new problems. So we often say when we award the prize that this is just the beginning because the prize is about defining the problem and developing suggestions toward the problem, its after the competition is over that the real work begins. You recently spoke at the Museum of Commerce as part of the Great Minds Lecture Series hosted by the University of West Florida’s Hal Marcus College of Science and Engineering. What was your message? I talked about how a good idea can come from anywhere. The reason that we have navigation at seas is because in the early 1700s the British government sponsored the longitude prize (to develop a reliable way to determine longitude at sea). It turned out it was a clockmaker in rural England who invented the marine chronometer. Of the 350 or so individuals in the Xprize, about 170 of them are students are some are middle school students and high school students. So we present the problem and not the solution, so it opens it up

for anyone to participate. How do you decide on what problems to pursue? We always look at market failures, like why has a problem not been solved. So for this one, why has the sea floor not been mapped? One of the market failures was it’s going to cost about $3 billion. It’s very expensive to go to sea. So for this competition we have eliminated the need for ships since its done with autonomous vehicles that are launched from the shore. What are some of the applications of highresolution sea mapping technology? Currently the industries that can reach the deep seas are very few in number because its so expensive. You have the opportunities for deep sea conservation, environmental management, tourism – all these other entities that currently do not have the capabilities to see what’s going on down there that will have access.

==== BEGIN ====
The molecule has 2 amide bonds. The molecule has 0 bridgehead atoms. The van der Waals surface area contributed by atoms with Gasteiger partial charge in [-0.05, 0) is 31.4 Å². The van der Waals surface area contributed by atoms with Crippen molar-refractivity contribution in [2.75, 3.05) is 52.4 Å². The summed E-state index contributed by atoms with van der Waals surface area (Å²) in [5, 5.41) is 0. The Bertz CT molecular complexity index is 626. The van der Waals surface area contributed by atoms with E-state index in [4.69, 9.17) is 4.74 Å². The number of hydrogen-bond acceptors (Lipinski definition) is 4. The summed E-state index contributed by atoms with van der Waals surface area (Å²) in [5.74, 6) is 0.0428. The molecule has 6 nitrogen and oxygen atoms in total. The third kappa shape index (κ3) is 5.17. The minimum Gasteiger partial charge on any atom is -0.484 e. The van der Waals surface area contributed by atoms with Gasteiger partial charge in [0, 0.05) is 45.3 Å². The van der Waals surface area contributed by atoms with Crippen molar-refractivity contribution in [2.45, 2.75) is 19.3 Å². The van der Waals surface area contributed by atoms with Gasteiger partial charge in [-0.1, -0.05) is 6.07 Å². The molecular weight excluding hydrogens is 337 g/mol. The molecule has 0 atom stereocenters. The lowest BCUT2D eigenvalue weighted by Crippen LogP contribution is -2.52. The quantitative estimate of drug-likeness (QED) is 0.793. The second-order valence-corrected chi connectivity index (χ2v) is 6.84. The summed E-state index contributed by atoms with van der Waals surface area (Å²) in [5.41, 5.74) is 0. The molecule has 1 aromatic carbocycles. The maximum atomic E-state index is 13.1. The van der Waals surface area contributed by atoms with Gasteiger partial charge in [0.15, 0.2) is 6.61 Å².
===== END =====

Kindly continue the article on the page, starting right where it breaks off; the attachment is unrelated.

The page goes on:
What about specifically for Florida? We have some areas that are fairly well mapped, but I think there’s still a long way to go to get a completely solid highresolution map. Why is autonomy so important to what you hope to accomplish? The autonomy is about making it cheaper. We’re in a really interesting moment in human history and that is technological revolution going on. The rate of change is increasing at an exponential rate so we want to pull some of that into the marine realm and that includes autonomy and artificial intelligence. It’s kind of like the NASA model. We’re exploring a new planet, it just happens to be four kilometers away, and the first thing you do when exploring a new planet is send a robot to get a nice map.